Late in the Day
By Tessa Hadley
“With each new book by Tessa Hadley, I grow more convinced that she’s one of the greatest stylists alive.”—Ron Charles, Washington Post
New York Times Book Review Editors' Choice |A Parnassus First Editions Club Pick | Powell’s Indispensable Book Club Pick | A Washington Post Notable Book | A Slate Best Book of the Year | A Boston Globe Best Book of the Year | A Bookpage Best Book of the Year
The lives of two close-knit couples are irrevocably changed by an untimely death in the latest from Tessa Hadley, the acclaimed novelist and short story master who “recruits admirers with each book” (Hilary Mantel).
Alexandr and Christine and Zachary and Lydia have been friends since they first met in their twenties. Thirty years later, Alex and Christine are spending a leisurely summer’s evening at home when they receive a call from a distraught Lydia: she is at the hospital. Zach is dead.
In the wake of this profound loss, the three friends find themselves unmoored; all agree that Zach, with his generous, grounded spirit, was the irreplaceable one they couldn’t afford to lose. Inconsolable, Lydia moves in with Alex and Christine. But instead of loss bringing them closer, the three of them find over the following months that it warps their relationships, as old entanglements and grievances rise from the past, and love and sorrow give way to anger and bitterness.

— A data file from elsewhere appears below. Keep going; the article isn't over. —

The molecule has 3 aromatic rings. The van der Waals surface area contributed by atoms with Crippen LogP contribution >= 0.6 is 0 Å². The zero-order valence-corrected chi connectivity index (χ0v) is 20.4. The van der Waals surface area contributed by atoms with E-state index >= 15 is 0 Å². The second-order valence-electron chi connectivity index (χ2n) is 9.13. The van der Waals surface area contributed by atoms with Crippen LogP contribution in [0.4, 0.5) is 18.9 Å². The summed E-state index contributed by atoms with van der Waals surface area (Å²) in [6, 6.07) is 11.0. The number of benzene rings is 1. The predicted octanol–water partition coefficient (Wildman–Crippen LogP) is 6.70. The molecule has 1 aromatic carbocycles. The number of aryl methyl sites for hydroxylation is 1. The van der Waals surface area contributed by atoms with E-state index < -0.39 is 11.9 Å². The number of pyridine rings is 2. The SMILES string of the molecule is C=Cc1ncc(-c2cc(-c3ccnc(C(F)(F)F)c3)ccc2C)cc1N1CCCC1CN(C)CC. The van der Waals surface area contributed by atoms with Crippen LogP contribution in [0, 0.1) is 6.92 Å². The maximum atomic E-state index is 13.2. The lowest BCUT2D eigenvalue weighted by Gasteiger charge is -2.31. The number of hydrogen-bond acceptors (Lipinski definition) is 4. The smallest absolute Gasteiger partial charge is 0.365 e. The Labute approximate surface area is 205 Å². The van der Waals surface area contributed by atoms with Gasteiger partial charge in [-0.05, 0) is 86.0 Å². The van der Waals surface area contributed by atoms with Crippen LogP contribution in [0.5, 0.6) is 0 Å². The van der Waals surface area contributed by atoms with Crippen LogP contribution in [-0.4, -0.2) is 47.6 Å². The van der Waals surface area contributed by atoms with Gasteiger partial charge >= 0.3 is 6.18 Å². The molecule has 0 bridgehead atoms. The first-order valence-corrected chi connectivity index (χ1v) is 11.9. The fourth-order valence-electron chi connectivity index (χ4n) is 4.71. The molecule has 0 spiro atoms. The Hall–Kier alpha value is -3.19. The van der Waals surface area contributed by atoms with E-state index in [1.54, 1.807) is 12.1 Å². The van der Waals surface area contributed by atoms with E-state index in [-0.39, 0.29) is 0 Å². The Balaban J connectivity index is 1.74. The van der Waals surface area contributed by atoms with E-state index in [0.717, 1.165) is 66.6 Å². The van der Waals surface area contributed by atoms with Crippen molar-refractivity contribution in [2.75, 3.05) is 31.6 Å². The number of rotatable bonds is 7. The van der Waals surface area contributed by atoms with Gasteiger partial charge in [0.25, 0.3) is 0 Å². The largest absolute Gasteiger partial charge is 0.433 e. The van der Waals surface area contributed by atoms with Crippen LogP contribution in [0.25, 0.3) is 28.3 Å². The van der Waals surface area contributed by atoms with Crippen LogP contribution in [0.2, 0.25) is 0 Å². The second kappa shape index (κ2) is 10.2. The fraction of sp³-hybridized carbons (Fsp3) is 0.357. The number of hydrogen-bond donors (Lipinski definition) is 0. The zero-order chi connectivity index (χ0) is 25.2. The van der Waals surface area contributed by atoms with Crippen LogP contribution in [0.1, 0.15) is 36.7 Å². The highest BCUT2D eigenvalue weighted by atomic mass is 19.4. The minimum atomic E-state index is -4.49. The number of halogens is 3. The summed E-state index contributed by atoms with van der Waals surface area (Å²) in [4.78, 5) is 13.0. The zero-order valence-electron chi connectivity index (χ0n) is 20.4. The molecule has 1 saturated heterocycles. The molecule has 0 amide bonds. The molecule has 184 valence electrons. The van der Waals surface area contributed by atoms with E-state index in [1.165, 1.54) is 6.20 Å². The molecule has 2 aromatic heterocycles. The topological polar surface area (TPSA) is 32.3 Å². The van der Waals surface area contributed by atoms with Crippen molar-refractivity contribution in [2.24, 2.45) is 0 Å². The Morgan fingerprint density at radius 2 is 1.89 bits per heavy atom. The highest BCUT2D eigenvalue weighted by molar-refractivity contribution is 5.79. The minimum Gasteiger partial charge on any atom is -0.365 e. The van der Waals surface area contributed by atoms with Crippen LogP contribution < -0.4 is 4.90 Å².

Late in the Day explores the complex webs at the center of our most intimate relationships, to expose how, beneath the seemingly dependable arrangements we make for our lives, lie infinite alternate configurations. Ingeniously moving between past and present and through the intricacies of her characters’ thoughts and interactions, Tessa Hadley once again “crystallizes the atmosphere of ordinary life in prose somehow miraculous and natural” (Washington Post).
“Brilliant.... In the hands of a lesser novelist, the intricate tangle of lives at the center of Late in the Day would feel like just such a self-satisfied riddle or, at best, like sly narrative machinations. Because this is Tessa Hadley, it instead feels earned and real and, even in its smallest nuances, important.... It’s to her credit that Hadley manages to be old-fashioned and modernist and brilliantly postmodern all at once.... We’ve seen this before, and we’ve never seen this before, and it’s spectacular.” (Rebecca Makkai, The New York Times Book Review)
“With each new book by Tessa Hadley, I grow more convinced that she’s one of the greatest stylists alive…. To read Hadley’s fiction is to grow self-conscious in the best way: to recognize with astonishment the emotions playing behind our own expressions, to hear articulated our own inchoate anxieties….The whole grief-steeped story should be as fun as a dirge, but instead it feels effervescent—lit not with mockery but with the energy of Hadley’s attention, her sensitivity to the abiding comedy of human desire…. Extraordinary.” (Ron Charles, Washington Post)